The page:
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EASTER II - C - 19 JOHN 20. 19-31
Today being the second Sunday after Easter, is traditionally called “low Sunday” in reference to the recorded attendance throughout the church on this day. However, it is also called “Thomas” Sunday in regards to the gospel story read on this day.
We all know the story too well. Jesus makes his first resurrection appearance on the evening of Easter day to his disciples who are hiding behind locked doors in the upper room. They are afraid that the Jews will come and arrest them and that they will suffer the same fate as their Lord.
In the midst of their fear and self-imposed isolation, Jesus appears to them and shows them the marks of the crucifixion. When they realize that it is Jesus, risen from the dead, their fear subsides and they rejoice at his appearing.
He brings his peace and breathes on them the gift of the Holy Spirit with the authority to represent Christ’s own ministry of forgiveness and reconciliation. They were all present save Thomas.
As suddenly as the risen Christ makes his presence known, and breathes new life into his disciples who were present, he disappears. Despondency may have kept Thomas away, but he eventually returns. The joyful disciples make Thomas aware that they have seen the risen Lord.
Thomas, however, does not believe them. He was not the only follower of Jesus that doubted. Only his was harder to remove. It is hard to take other’s word for something one has not experienced. Thus, he did not believe them.
Then, he utters a brash statement. “Unless I see the mark of the nails in his hands, and put my finger in the mark of the nails and my hand in his side, I will not believe.” Eight days went by. And during that time, I can only imagine that Thomas was questioning the validity of the other disciple’s witness.
If what they said was true, where was he? Why had he not come back? Was that all there was to this idea of resurrection? One sudden appearance and nothing else?
However, Jesus does come back, and this time Thomas is present. No longer are the disciples afraid. The doors are not locked. Jesus, once again brings his peace, and then as if his intention in making his second appearance was strictly for the sake of Thomas, he confronts Thomas with a challenge.
OK, Thomas, here I am. See the marks of the nails in the palms of my hands. Look here is the wound in my side. Step up, come forward, and touch me. “Do not doubt but believe.“ Nowhere in the gospel does it say that Thomas did just touch Jesus. I have always felt he did not. Jesus’ appearance and his invitation to do so was enough proof for Thomas.
Thomas’ “doubt” was not one of ‘resistance to truth,” but one that desperately desired a truthful answer - a doubt that gave birth to faith, when the answer was revealed. The conversion of Thomas’ doubt into faith led him to the clearest confession of Christ’ divinity addressing him as “my lord and my God.”
His proclamation is the climax of the gospel. Easter had come to Thomas and his life and the life of the other disciples, as well as the life of the world, would never be the same.
Today’s gospel is a story of faith tested and of doubt transformed into certainty. In the midst of fear, Jesus appears. He identifies himself by the marks of the crucifixion. He bestows on his followers the fullness of his risen and glorified life - Peace, the true peace that restores the disciples to inner security and fearlessness.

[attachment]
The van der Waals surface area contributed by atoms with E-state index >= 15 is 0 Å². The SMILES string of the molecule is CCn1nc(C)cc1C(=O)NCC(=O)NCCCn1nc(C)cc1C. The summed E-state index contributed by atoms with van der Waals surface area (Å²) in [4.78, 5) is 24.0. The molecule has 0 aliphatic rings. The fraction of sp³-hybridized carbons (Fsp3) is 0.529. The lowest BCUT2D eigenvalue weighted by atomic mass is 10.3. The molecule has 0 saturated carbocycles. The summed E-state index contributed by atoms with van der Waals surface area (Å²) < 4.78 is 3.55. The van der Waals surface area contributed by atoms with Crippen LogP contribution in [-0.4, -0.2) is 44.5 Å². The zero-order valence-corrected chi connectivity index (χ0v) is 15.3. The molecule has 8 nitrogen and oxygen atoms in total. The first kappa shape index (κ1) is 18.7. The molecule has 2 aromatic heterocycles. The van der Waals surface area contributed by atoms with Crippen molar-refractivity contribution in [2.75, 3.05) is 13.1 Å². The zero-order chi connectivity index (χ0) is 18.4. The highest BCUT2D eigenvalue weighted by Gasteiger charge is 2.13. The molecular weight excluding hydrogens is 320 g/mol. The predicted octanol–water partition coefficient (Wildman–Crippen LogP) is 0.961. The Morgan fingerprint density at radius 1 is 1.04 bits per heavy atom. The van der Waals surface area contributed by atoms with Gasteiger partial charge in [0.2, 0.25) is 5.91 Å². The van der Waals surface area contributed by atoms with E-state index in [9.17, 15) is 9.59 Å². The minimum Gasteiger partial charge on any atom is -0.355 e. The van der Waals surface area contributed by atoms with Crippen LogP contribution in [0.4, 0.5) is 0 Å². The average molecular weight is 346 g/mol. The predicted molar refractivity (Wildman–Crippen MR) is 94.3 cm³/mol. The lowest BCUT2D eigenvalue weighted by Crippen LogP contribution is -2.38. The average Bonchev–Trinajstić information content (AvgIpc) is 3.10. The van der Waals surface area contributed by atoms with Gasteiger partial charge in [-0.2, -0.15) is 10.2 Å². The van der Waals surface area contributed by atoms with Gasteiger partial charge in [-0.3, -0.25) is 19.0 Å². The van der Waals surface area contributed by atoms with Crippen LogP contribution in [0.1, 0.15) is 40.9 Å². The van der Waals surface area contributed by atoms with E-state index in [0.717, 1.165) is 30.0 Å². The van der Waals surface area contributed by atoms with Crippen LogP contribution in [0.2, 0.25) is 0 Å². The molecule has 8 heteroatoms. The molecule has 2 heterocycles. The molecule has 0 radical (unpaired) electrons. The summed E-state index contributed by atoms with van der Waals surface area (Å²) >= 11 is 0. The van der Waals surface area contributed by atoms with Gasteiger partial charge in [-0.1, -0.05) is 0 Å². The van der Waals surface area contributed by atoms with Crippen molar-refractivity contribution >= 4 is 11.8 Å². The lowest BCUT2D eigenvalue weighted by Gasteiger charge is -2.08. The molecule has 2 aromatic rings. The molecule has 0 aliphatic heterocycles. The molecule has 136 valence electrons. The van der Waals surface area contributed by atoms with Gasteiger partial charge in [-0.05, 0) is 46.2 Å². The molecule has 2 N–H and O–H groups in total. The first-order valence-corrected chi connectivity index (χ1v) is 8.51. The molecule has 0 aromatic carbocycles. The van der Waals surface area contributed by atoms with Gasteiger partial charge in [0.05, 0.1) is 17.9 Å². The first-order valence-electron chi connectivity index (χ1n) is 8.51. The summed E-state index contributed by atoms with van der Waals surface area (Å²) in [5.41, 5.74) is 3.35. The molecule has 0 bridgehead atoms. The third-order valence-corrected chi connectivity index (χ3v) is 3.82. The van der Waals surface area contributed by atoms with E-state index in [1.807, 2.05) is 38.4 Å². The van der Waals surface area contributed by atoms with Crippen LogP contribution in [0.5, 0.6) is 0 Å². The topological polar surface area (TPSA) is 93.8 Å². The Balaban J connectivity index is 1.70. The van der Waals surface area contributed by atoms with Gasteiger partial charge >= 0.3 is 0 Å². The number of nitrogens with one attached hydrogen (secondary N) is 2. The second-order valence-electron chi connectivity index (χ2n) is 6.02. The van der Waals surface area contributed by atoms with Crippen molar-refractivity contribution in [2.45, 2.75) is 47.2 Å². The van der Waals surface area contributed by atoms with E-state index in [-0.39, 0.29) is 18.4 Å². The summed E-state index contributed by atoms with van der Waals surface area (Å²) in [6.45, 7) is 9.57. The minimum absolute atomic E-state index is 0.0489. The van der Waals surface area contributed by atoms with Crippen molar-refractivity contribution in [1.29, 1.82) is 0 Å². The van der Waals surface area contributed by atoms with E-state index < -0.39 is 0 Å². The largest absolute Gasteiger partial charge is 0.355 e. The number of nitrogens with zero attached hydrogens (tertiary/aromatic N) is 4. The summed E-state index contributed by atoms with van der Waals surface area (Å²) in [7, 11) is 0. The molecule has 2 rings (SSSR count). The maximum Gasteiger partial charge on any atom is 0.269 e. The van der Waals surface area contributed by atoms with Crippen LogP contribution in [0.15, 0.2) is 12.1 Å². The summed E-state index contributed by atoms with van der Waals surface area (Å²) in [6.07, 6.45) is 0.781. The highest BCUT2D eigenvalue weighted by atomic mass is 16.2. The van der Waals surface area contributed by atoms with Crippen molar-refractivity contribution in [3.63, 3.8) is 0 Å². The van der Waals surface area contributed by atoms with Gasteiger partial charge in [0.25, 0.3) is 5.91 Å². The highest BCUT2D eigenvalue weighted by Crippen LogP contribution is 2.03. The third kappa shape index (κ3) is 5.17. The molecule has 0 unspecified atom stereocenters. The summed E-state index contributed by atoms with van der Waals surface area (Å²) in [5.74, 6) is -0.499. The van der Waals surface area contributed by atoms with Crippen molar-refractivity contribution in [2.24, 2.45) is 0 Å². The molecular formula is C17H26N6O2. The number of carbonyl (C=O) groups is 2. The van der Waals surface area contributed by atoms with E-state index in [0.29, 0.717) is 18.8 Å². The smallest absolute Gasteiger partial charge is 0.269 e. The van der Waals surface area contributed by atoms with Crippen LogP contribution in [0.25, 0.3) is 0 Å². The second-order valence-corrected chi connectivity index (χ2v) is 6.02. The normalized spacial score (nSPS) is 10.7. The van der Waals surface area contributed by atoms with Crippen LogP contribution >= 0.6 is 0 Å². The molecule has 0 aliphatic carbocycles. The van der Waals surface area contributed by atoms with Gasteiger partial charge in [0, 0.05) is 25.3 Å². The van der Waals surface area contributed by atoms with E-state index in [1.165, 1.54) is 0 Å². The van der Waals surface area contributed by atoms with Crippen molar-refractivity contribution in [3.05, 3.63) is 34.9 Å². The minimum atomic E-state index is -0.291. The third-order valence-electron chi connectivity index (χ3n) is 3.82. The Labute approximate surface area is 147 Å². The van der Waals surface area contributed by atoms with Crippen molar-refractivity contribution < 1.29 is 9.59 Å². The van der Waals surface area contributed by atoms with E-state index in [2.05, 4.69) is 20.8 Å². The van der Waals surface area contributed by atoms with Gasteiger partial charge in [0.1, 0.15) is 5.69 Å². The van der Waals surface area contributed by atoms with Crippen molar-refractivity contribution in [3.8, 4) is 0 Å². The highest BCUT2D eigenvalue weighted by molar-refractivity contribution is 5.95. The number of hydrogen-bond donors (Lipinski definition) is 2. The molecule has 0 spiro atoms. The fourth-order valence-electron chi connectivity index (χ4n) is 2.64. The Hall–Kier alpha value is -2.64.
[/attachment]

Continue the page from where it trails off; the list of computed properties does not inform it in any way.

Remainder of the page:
The boldness of the disciples in proclaiming the gospel of Jesus Christ is shown in today’s first reading from Acts. No longer were they afraid of the Jews or what might befall them as followers of Jesus. Instead emboldened by the gift of the Holy Spirit they openly witnessed to their belief in Him who died and rose again by teaching in his name and proclaiming his resurrection.
Faith untested is no real faith at all. Thomas’ faith was based on what he could see and believe with his own eyes. However, Jesus told him, “Blessed are those who have not seen and yet have come to believe.” Who are they, if not we?
As Easter Christians, our faith is not based on “signs and wonders” but on the apostolic witness contained in the Gospels and in the writings of the apostles. More importantly, our faith and belief is based on our personal encounters with the risen Lord.
How do we recognize the risen Christ today? How does He make himself known?
On the road to Emmaus, Cleopas and his companion had their hearts warmed by Jesus’ teaching as they walked with him. It was in the “breaking of the bread” that their eyes were opened to recognize the risen Lord. So it is for us. We can touch him in the Eucharist. We can see him in the face of friend and stranger.
Through the gift of the Holy Spirit we are able to recognize Him and in recognizing him, to live and witness to the Easter faith. Through Christ’s gift of true peace, we have that inner security and fearlessness that empowers us to do so. Faith overcomes fear every time.
The resurrection thus brings into being the church, its unity, its commission, and its endowments. All that Jesus has won through His life, death, and resurrection is given to his disciples and through them to the church. Lest we forget, we are church.
The church inherits the mission of reconciliation from Christ. That is, of bringing God to man and man to God. However, it is a mission that cannot be carried out unaided. Only by and through the gift of the Holy Spirit and our learning to cooperate with it can we do the work we have been given to do. AMEN+